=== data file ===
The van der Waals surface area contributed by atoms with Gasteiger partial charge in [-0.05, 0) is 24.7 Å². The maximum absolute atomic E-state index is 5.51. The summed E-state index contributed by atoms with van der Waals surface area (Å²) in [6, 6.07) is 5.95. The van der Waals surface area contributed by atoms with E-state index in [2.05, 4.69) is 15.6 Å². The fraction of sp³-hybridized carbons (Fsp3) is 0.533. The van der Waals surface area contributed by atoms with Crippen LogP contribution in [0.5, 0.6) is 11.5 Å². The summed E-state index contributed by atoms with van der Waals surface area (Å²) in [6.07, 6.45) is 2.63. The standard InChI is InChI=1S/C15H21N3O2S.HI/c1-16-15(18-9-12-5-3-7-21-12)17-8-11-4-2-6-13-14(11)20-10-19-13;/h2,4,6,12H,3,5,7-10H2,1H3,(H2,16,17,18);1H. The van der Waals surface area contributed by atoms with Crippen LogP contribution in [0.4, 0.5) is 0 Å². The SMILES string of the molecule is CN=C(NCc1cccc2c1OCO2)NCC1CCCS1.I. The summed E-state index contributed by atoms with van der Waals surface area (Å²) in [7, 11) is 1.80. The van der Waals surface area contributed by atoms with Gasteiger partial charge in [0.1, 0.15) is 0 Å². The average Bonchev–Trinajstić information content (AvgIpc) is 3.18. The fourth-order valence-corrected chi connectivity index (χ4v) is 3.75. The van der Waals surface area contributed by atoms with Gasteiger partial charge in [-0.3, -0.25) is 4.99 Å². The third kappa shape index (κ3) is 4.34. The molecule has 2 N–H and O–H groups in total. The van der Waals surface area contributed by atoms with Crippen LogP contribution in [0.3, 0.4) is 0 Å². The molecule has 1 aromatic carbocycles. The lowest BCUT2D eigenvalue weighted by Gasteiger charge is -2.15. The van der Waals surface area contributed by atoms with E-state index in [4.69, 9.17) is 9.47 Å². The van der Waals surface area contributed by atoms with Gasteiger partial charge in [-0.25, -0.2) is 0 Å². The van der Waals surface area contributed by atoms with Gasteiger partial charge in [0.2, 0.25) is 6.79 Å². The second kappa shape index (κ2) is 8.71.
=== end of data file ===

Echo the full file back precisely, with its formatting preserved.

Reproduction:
The van der Waals surface area contributed by atoms with Gasteiger partial charge in [-0.05, 0) is 24.7 Å². The maximum absolute atomic E-state index is 5.51. The summed E-state index contributed by atoms with van der Waals surface area (Å²) in [6, 6.07) is 5.95. The van der Waals surface area contributed by atoms with E-state index in [2.05, 4.69) is 15.6 Å². The fraction of sp³-hybridized carbons (Fsp3) is 0.533. The van der Waals surface area contributed by atoms with Crippen LogP contribution in [0.5, 0.6) is 11.5 Å². The summed E-state index contributed by atoms with van der Waals surface area (Å²) in [6.07, 6.45) is 2.63. The standard InChI is InChI=1S/C15H21N3O2S.HI/c1-16-15(18-9-12-5-3-7-21-12)17-8-11-4-2-6-13-14(11)20-10-19-13;/h2,4,6,12H,3,5,7-10H2,1H3,(H2,16,17,18);1H. The van der Waals surface area contributed by atoms with Crippen LogP contribution in [0.4, 0.5) is 0 Å². The SMILES string of the molecule is CN=C(NCc1cccc2c1OCO2)NCC1CCCS1.I. The summed E-state index contributed by atoms with van der Waals surface area (Å²) in [7, 11) is 1.80. The van der Waals surface area contributed by atoms with Gasteiger partial charge in [0.1, 0.15) is 0 Å². The average Bonchev–Trinajstić information content (AvgIpc) is 3.18. The fourth-order valence-corrected chi connectivity index (χ4v) is 3.75. The van der Waals surface area contributed by atoms with Gasteiger partial charge in [-0.3, -0.25) is 4.99 Å². The third kappa shape index (κ3) is 4.34. The molecule has 2 N–H and O–H groups in total. The van der Waals surface area contributed by atoms with Crippen LogP contribution in [0.3, 0.4) is 0 Å². The molecule has 1 aromatic carbocycles. The lowest BCUT2D eigenvalue weighted by Gasteiger charge is -2.15. The van der Waals surface area contributed by atoms with E-state index in [4.69, 9.17) is 9.47 Å². The van der Waals surface area contributed by atoms with Gasteiger partial charge in [-0.25, -0.2) is 0 Å². The van der Waals surface area contributed by atoms with Gasteiger partial charge in [0.2, 0.25) is 6.79 Å². The second kappa shape index (κ2) is 8.71.